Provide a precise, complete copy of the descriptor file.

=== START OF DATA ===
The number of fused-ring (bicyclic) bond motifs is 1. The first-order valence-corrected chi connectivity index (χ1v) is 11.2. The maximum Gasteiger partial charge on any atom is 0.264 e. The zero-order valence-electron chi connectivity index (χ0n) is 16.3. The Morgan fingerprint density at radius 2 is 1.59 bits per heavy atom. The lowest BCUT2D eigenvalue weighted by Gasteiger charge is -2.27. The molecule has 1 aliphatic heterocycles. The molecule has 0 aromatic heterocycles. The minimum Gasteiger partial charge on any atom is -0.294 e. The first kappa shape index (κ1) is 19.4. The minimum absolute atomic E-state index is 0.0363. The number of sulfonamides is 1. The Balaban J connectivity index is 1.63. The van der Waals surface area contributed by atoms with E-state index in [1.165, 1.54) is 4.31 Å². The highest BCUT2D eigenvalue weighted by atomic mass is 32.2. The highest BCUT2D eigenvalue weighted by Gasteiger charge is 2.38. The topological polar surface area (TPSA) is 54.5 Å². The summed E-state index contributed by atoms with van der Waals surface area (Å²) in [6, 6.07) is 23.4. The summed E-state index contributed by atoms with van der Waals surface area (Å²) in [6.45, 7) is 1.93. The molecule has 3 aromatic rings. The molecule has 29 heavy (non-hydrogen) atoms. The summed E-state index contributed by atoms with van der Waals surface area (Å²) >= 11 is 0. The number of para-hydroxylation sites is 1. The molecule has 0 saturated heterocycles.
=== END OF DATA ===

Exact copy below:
The number of fused-ring (bicyclic) bond motifs is 1. The first-order valence-corrected chi connectivity index (χ1v) is 11.2. The maximum Gasteiger partial charge on any atom is 0.264 e. The zero-order valence-electron chi connectivity index (χ0n) is 16.3. The Morgan fingerprint density at radius 2 is 1.59 bits per heavy atom. The lowest BCUT2D eigenvalue weighted by Gasteiger charge is -2.27. The molecule has 1 aliphatic heterocycles. The molecule has 0 aromatic heterocycles. The minimum Gasteiger partial charge on any atom is -0.294 e. The first kappa shape index (κ1) is 19.4. The minimum absolute atomic E-state index is 0.0363. The number of sulfonamides is 1. The Balaban J connectivity index is 1.63. The van der Waals surface area contributed by atoms with E-state index in [1.165, 1.54) is 4.31 Å². The highest BCUT2D eigenvalue weighted by atomic mass is 32.2. The highest BCUT2D eigenvalue weighted by Gasteiger charge is 2.38. The topological polar surface area (TPSA) is 54.5 Å². The summed E-state index contributed by atoms with van der Waals surface area (Å²) in [6, 6.07) is 23.4. The summed E-state index contributed by atoms with van der Waals surface area (Å²) in [6.45, 7) is 1.93. The molecule has 3 aromatic rings. The molecule has 29 heavy (non-hydrogen) atoms. The summed E-state index contributed by atoms with van der Waals surface area (Å²) >= 11 is 0. The number of para-hydroxylation sites is 1. The molecule has 0 saturated heterocycles.